Anti-Israeli Protesters Burn American Flag, Vandalize WWI Memorial and Spray Paint 'Gaza' on Base after Cops Block Group from Met Gala in NYC

Some protesters climbed onto the infantrymen statues and waved Palestinian flags or placed them over the figures.

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Anti-Israel protesters vandalized a World War I memorial in Central Park on Monday and set fire to an American flag after being stopped by police from reaching the Metropolitan Museum of Art, where the Met Gala was taking place with numerous celebrities in attendance.

At least one vandal, expressing anti-American sentiment, set fire to the American flag at the site of the 107th Infantry Memorial. The base of the memorial was also marked with graffiti bearing the word "Gaza" in prominent black letters. Other protesters plastered stickers depicting the Palestinian flag onto the bronze soldiers of the statue, with messages that read, "Stop the Genocide. End the apartheid. Free Palestine."

Burning the Star and Stripes

The protesters, part of a gathering of around 1,000 people-- also placed Palestinian flags on the 107th Infantry memorial located at the corner of East 67th Street and Fifth Avenue. The act of vandalism occurred during a "day of rage" protest, where participants showed no regard for the significance of the Stars & Stripes or the historical importance of the war memorial.

Some protesters climbed onto the infantrymen statues and waved Palestinian flags or placed them over the figures.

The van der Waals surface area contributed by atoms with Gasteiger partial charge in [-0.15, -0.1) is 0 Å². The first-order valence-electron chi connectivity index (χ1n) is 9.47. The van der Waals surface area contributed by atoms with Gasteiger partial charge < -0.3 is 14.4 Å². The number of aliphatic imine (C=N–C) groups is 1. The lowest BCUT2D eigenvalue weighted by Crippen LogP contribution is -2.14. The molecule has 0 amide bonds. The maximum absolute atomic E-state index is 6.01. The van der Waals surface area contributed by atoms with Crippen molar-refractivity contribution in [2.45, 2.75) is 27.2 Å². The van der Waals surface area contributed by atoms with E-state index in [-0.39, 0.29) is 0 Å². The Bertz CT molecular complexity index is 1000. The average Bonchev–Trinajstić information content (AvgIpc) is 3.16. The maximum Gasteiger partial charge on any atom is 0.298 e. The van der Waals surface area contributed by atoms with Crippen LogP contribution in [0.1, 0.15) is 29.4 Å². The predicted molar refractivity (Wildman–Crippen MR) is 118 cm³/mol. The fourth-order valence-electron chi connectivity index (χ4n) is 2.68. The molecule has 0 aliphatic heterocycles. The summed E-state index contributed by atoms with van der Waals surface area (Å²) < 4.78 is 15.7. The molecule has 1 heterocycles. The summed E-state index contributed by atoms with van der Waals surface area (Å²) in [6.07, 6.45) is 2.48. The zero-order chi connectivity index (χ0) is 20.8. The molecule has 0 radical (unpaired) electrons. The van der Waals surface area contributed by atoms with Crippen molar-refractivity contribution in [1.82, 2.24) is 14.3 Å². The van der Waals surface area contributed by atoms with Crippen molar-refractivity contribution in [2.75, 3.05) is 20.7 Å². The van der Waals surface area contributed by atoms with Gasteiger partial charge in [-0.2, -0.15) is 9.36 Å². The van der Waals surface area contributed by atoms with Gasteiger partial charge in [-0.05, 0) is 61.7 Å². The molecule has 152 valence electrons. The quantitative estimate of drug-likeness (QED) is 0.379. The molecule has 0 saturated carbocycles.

The chaos near the intersection of Fifth Avenue and East 67th Street ensued with no police presence as law enforcement had mobilized about 15 blocks north at the Met Gala to prevent any disruption by anti-Israel protesters.

Anti-Israeli protesters damaging WWI memorial at NYC during their attempt to storm Met Gala X

Meanwhile, another monument in Central Park, the bronze statue of Civil War General William Tecumseh Sherman in Grand Army Plaza, was also targeted.

"Free Gaza" was spray-painted in red letters on the base of the memorial, and a Palestinian flag was attached to its front.

Earlier in the evening, around two dozen anti-Israel protesters were arrested near Madison Avenue and East 83rd Street as a large group of demonstrators marched from Hunter College toward the Met Gala, according to police reports.

The crowd, participating in a "Day of Rage" protest organized by the Palestinian activist group Within Our Lifetime, moved north on Fifth Avenue, disrupting traffic as they went.

Police halted their march at the East 79th Street Transverse in Central Park. Chanting slogans like "Disclose, divest, we will not stop, we will not rest," the group waved Palestinian flags and wore keffiyeh face coverings.

A Day of Rage

Despite their intentions to target the high-profile event, the demonstrators were unable to reach the iconic art museum. Police successfully redirected the crowd into Central Park and blocked the exits, leaving them at a standstill and uncertain about their next move.

Anti-Israeli protesters
Anti-Israeli protesters burnt the American flag at NYC during their attempt to storm Met Gala X

"This is an exercise in futility at this point. There's nowhere for them to go," a cop trying to corral the crowd was heard telling his partner.

The protesters moved out of the park and came within sight of the Met, but were met with a blockade formed by dozens of police officers, standing two deep, which prevented them from advancing northward.

"Is that the Met?" one protester asked a friend. "Oh no, we were so close."

The group tried to reach the museum once again by turning onto East 81st Street but encountered further police barricades at the intersection with Madison Avenue.

Shortly after, police confronted the protesters three blocks uptown and began making about two dozen arrests. Witnesses saw officers tackling at least one woman to the ground, while someone in the crowd threw a water bottle at the police.

Earlier in the evening, a group of pro-Israel supporters gathered at Hunter College, appearing to confront individuals whom they accused of "supporting terrorism."

This article was first published on May 7, 2024